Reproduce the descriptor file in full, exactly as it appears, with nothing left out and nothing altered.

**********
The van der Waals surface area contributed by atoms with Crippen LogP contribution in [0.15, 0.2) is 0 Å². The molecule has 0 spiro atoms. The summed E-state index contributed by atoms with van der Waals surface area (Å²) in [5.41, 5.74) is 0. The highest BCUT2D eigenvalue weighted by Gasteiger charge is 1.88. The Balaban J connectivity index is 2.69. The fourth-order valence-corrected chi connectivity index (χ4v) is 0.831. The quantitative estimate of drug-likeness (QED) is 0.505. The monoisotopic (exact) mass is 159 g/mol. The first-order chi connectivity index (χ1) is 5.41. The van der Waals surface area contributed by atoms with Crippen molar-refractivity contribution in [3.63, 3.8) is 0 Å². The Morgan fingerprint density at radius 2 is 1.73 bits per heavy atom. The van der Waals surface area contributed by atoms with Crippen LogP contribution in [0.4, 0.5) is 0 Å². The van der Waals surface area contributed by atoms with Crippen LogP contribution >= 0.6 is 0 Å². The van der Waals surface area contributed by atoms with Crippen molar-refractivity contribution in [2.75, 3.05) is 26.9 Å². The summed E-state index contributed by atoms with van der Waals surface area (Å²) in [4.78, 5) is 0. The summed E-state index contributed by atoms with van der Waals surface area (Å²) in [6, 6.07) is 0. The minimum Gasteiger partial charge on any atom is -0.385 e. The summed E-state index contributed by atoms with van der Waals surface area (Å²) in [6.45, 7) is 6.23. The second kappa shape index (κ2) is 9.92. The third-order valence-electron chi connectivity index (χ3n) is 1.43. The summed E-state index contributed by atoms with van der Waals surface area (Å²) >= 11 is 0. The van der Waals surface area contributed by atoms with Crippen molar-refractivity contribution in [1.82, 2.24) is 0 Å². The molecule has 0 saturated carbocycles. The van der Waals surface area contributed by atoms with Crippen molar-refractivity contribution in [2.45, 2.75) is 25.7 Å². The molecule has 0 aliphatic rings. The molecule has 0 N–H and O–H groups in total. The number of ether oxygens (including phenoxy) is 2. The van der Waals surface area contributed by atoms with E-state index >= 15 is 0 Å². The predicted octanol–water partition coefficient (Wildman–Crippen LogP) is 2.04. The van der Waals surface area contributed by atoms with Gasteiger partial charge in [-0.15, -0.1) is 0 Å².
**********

The van der Waals surface area contributed by atoms with Crippen LogP contribution in [0.15, 0.2) is 0 Å². The molecule has 0 spiro atoms. The summed E-state index contributed by atoms with van der Waals surface area (Å²) in [5.41, 5.74) is 0. The highest BCUT2D eigenvalue weighted by Gasteiger charge is 1.88. The Balaban J connectivity index is 2.69. The fourth-order valence-corrected chi connectivity index (χ4v) is 0.831. The quantitative estimate of drug-likeness (QED) is 0.505. The monoisotopic (exact) mass is 159 g/mol. The first-order chi connectivity index (χ1) is 5.41. The van der Waals surface area contributed by atoms with Crippen molar-refractivity contribution in [3.63, 3.8) is 0 Å². The Morgan fingerprint density at radius 2 is 1.73 bits per heavy atom. The van der Waals surface area contributed by atoms with Crippen LogP contribution in [0.4, 0.5) is 0 Å². The van der Waals surface area contributed by atoms with Crippen LogP contribution >= 0.6 is 0 Å². The van der Waals surface area contributed by atoms with Crippen molar-refractivity contribution in [2.75, 3.05) is 26.9 Å². The summed E-state index contributed by atoms with van der Waals surface area (Å²) in [4.78, 5) is 0. The summed E-state index contributed by atoms with van der Waals surface area (Å²) in [6, 6.07) is 0. The minimum Gasteiger partial charge on any atom is -0.385 e. The summed E-state index contributed by atoms with van der Waals surface area (Å²) in [6.45, 7) is 6.23. The second kappa shape index (κ2) is 9.92. The third-order valence-electron chi connectivity index (χ3n) is 1.43. The summed E-state index contributed by atoms with van der Waals surface area (Å²) >= 11 is 0. The van der Waals surface area contributed by atoms with Crippen molar-refractivity contribution in [1.82, 2.24) is 0 Å². The molecule has 0 saturated carbocycles. The van der Waals surface area contributed by atoms with Crippen molar-refractivity contribution in [2.45, 2.75) is 25.7 Å². The molecule has 0 aliphatic rings. The molecule has 0 N–H and O–H groups in total. The number of ether oxygens (including phenoxy) is 2. The van der Waals surface area contributed by atoms with E-state index >= 15 is 0 Å². The predicted octanol–water partition coefficient (Wildman–Crippen LogP) is 2.04. The van der Waals surface area contributed by atoms with Gasteiger partial charge in [-0.15, -0.1) is 0 Å².